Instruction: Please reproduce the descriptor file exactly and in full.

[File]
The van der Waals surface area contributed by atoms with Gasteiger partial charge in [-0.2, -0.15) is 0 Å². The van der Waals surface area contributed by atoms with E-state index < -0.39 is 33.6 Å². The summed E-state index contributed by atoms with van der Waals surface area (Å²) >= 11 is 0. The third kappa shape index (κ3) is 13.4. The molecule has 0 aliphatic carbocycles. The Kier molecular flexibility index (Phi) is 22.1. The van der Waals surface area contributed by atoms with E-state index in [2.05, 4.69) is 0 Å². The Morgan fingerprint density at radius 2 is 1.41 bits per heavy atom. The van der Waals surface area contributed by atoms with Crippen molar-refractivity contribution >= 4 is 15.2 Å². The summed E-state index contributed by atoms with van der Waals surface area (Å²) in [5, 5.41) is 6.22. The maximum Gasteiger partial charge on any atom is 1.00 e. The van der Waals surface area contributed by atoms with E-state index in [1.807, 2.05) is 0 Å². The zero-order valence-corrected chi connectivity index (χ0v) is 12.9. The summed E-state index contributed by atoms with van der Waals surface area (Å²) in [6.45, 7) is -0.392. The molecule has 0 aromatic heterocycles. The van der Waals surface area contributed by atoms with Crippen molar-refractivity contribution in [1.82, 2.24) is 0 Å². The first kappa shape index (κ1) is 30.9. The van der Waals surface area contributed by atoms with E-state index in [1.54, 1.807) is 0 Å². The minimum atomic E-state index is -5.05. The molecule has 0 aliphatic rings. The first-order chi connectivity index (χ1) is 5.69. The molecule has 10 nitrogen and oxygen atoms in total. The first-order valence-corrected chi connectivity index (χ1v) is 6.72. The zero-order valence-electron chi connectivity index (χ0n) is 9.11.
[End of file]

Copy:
The van der Waals surface area contributed by atoms with Gasteiger partial charge in [-0.2, -0.15) is 0 Å². The van der Waals surface area contributed by atoms with E-state index < -0.39 is 33.6 Å². The summed E-state index contributed by atoms with van der Waals surface area (Å²) >= 11 is 0. The third kappa shape index (κ3) is 13.4. The molecule has 0 aliphatic carbocycles. The Kier molecular flexibility index (Phi) is 22.1. The van der Waals surface area contributed by atoms with E-state index in [2.05, 4.69) is 0 Å². The Morgan fingerprint density at radius 2 is 1.41 bits per heavy atom. The van der Waals surface area contributed by atoms with Crippen molar-refractivity contribution >= 4 is 15.2 Å². The summed E-state index contributed by atoms with van der Waals surface area (Å²) in [5, 5.41) is 6.22. The maximum Gasteiger partial charge on any atom is 1.00 e. The van der Waals surface area contributed by atoms with E-state index in [1.807, 2.05) is 0 Å². The zero-order valence-corrected chi connectivity index (χ0v) is 12.9. The summed E-state index contributed by atoms with van der Waals surface area (Å²) in [6.45, 7) is -0.392. The molecule has 0 aromatic heterocycles. The van der Waals surface area contributed by atoms with Crippen molar-refractivity contribution in [1.82, 2.24) is 0 Å². The first kappa shape index (κ1) is 30.9. The van der Waals surface area contributed by atoms with E-state index in [1.54, 1.807) is 0 Å². The minimum atomic E-state index is -5.05. The molecule has 0 aliphatic rings. The first-order chi connectivity index (χ1) is 5.69. The molecule has 10 nitrogen and oxygen atoms in total. The first-order valence-corrected chi connectivity index (χ1v) is 6.72. The zero-order valence-electron chi connectivity index (χ0n) is 9.11.